Despite the ruling, the president issued a directive that the 10,000 police recruits should report for training immediately to protect the border with Somalia. This led to a flurry of contradictory statements from various government and oversight sources that pointed to a severe breakdown between the executive branch and the judiciary. The president’s directive constitutes a violation of the Kenyan constitution, an offense for which the president could be impeached. Kenyatta, however, has the support of a majority of parliament, making impeachment proceedings unlikely (Standard [Nairobi], April 12).

Amniyat on the Ropes?

Created by late al-Shabaab leader Ahmed Abdi Godane “Abu Zubayr,” Amniyat is a secretive unit within al-Shabaab that acts as the organization’s intelligence unit while also providing internal security, operational planning and bodyguard services for al-Shabaab’s leader. In Godane’s hands, Amniyat was used to crush internal dissent through a string of assassinations and to orchestrate ruthless attacks on civilians both inside Somalia and beyond in AMISOM-member nations like Kenya and Uganda. Godane used Amniyat to consolidate his control of al-Shabaab by suspending the al-Shabaab Shura and making Amniyat the most powerful force within the organization while reporting directly to him. Amniyat has been particularly successful in infiltrating the Somali security forces and even the highest levels of the Somali Federal Government, enabling the group to carry out brazen attacks within Mogadishu and other cities before melting back into the population (, October 22, 2014). Nonetheless, with massacres like Westgate and Garissa to their credit, Amniyat’s leaders have become targets for Somalia’s central government and its ally, the United States:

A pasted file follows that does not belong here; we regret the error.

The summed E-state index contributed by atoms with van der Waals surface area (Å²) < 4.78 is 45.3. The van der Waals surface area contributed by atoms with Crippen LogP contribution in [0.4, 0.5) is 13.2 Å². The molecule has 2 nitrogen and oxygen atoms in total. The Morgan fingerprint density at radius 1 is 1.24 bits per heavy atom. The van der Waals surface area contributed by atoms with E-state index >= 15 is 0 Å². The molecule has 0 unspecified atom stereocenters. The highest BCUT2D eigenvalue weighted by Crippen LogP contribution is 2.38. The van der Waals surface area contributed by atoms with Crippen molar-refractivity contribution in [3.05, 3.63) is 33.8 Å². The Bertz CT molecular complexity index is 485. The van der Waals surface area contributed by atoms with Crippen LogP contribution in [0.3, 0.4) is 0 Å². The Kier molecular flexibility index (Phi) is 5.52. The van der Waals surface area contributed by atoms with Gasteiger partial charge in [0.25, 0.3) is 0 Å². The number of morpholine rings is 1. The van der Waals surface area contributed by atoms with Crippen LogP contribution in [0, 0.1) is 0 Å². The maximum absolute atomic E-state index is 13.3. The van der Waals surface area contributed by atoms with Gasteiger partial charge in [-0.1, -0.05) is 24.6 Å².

• In January 2014, a U.S. drone strike killed Sahal Iskudhuq, a senior Amniyat member.
  • In late December 2014, a U.S. drone strike killed Abdishakur Tahlil, the new Amniyat commander, only days after he succeeded Zakariya Hersi as leader of the unit (BBC, December 31, 2014).
  • Former Anmiyat leader Zakariya Ahmed Ismail Hersi defected from al-Shabaab to the government in January. The former al-Shabaab intelligence chief renounced violence at a government-sponsored news conference, but his defection may have been due to a feeling of insecurity due to tensions within the group’s leadership (Business Insider, January 28).
  • In early February of this year, a U.S. drone strike in Dinsor killed Yusuf Dheeq, a senior Amniyat member, and several other al-Shabaab fighters (Dalsan Radio [Mogadishu], February 6).
  • In late March, high-ranking Amniyat operative Mohamed Ali Hassan surrendered to Somali National Army forces in the Bakool region of southern Somalia (Garowe Online, March 30).